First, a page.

When discussing comics with those who are less familiar with the medium, one potential point of confusion I’ve found is the terminology used for the “Ages” of comics. The Golden Age, Silver Age, and Bronze Age in particular sound like they should denote the quality of the comics, but are traditionally used as chronological distinctions instead. And just to complicate things further, the dividing lines of these eras are vague and generally differs between the many titles or characters being published. I’ve heard things like “The Silver Age began when the Barry Allen Flash first appeared” or “The Silver Age ended with Gwen Stacy’s death” and the like. In any case, those events aren’t even in Superman books, so who cares about them?
By the early 1970s, Superman was in what came to be known as his Bronze Age. Longtime editor Mort Weisinger was gone and the oncoming creators sought to bring new life into a franchise that had been slumping. To quote from Superman: The High-Flying History of America’s Most Enduring Hero by Larry Tye, “Circulation of the Superman family of comic books had been plummeting since 1966 and by 1970 its most popular title, Superman, was selling barely half what it had five years before. Archrival Marvel was moving up fast; within two years it would, for the first time, wear the mantle of industry leader.”
Something had to be done, so in 1971, DC put out a survey to ask readers what they changes they’d like to see in the comics.
Yeah, the survey is casually asking if it’s okay for stories to include “Black People” alongside “Space Flights” and “Astrology” or whatever. Now, obviously this survey is not the reason DC started putting out more politically-aware content, after all the “I Am Curious (Black)” story in Lois Lane that I covered last time predates this survey. (Incidentally, for more about the survey, Tom Brevoort has written about it on his website )
It was clearly in the minds of those at DC that one of the potential paths to relevance in the market was increasing the diversity of their products. This line of thinking certainly had an effect on the Superman family of books. To quote Tye again: “Mort’s successors took Superman places politically that he hadn’t been since Jerry’s early days.”
I don’t know if I’d say they got as overtly political as those ’30s issues, but the changes did result in an influx of non-white characters to the franchise for the first time. At least three different Black women were added to Lois’s book at different times in attempts to give her a Black friend, though none stuck around very long. A Black police officer became a recurring character in Jimmy’s book. And, spoilers, Dave Stevens who first appeared in that Lois story I covered last time will return to become a reporter at the Daily Planet.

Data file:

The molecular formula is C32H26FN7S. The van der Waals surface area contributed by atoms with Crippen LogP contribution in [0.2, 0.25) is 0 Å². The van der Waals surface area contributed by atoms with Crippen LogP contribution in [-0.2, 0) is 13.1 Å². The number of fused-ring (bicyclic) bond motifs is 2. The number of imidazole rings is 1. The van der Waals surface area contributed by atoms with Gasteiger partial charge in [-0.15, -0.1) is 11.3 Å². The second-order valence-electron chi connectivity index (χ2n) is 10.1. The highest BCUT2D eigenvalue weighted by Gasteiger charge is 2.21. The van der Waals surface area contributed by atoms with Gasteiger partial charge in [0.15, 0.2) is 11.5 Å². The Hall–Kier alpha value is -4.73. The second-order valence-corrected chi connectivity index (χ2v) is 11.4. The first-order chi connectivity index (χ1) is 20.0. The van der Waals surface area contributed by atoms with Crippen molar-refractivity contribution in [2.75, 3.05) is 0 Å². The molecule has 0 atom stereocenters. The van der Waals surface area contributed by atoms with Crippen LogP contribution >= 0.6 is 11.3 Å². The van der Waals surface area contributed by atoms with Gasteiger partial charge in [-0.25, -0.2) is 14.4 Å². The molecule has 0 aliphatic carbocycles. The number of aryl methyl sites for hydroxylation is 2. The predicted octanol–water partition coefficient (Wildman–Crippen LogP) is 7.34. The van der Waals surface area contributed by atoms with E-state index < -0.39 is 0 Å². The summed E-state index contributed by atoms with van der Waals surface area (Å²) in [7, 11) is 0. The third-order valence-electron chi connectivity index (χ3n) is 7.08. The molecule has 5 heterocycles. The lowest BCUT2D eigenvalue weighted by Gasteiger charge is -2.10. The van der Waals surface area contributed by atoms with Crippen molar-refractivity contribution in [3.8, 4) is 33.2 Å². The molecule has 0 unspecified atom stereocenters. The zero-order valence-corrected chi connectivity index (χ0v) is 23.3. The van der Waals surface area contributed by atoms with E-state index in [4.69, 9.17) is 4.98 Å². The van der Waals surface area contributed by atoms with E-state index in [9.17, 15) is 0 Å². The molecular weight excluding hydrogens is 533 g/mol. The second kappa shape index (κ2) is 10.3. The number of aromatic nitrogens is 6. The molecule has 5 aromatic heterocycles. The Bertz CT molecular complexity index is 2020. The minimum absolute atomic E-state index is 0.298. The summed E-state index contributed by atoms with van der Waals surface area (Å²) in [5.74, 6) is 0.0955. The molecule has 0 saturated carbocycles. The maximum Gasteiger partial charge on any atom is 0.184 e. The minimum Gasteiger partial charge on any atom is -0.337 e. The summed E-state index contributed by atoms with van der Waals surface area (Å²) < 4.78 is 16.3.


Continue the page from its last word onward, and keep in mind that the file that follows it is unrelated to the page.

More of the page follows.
Most of those will likely be fodder for future articles. Today I’m going to talk about one of the lesser, but still important, additions to Superman canon from the 1970s: Black Kryptonians.
This scene from the “World of Krypton” backup story in 1971’s Superman issue #234 depicts, among several nameless scientists in the story, the first Black Kryptonian seen in decades of the comic. Granted, Krypton is a dead planet only depicted in occasional flashback stories or during time-travel hijinks, but I think we can be pretty sure that even if there had been a monthly Krypton book, they wouldn’t have bothered showing more Black people there than they did in Metropolis. It’s actually impressive that they did this so subtly, by just having him there and not drawing attention to it. But five issues later in #239, they do draw more attention. The is a backup with a map of locations on the doomed planet and they include:
The inclusion of “highly-developed” there is a well-meant but clumsy gesture. They’re trying so hard to say that the people of Vathlo are not “savages” but it comes across as if it’s a clarification needed because it is so exceptional that people like this could be advanced. And I genuinely think they felt they needed to stick them all on an island to explain why we hadn’t seen them before when we could have just assumed that they had been around all along, but unseen (again, like in Metropolis). But clumsy or not, they did it. They introduced diversity to Krypton. It would take time for that seed to grow, but it’s now perfectly normal for depictions of the world to include Kryptonians of Colour.
I tried to look at for letters pages in later issues and, though I couldn’t find anything about it, I have no doubt that plenty of people in the era, the kind who would have selected “I am not interested” in “Black People” in the survey considered this sort of thing to be “pandering.” But those people lost. I don’t know that I really have a point beyond the obvious here: don’t be afraid of being accused of “pandering” or “going woke” or whatever. Changes like this have to start somewhere, so let’s get started.
Finally and unrelatedly, I have to announce that although the Bronze Age of Superman has plenty of stories I intend to cover in this series someday, having gone from the 30s to the 70s chronologically, I think I am now going to break tradition and start look at Superman stories from any and all periods and media in no particular order. It should keep things from growing stale, and hopefully to encourage me to do these article more often. I don’t know what I’ll bring next time, but it’ll be something completely different.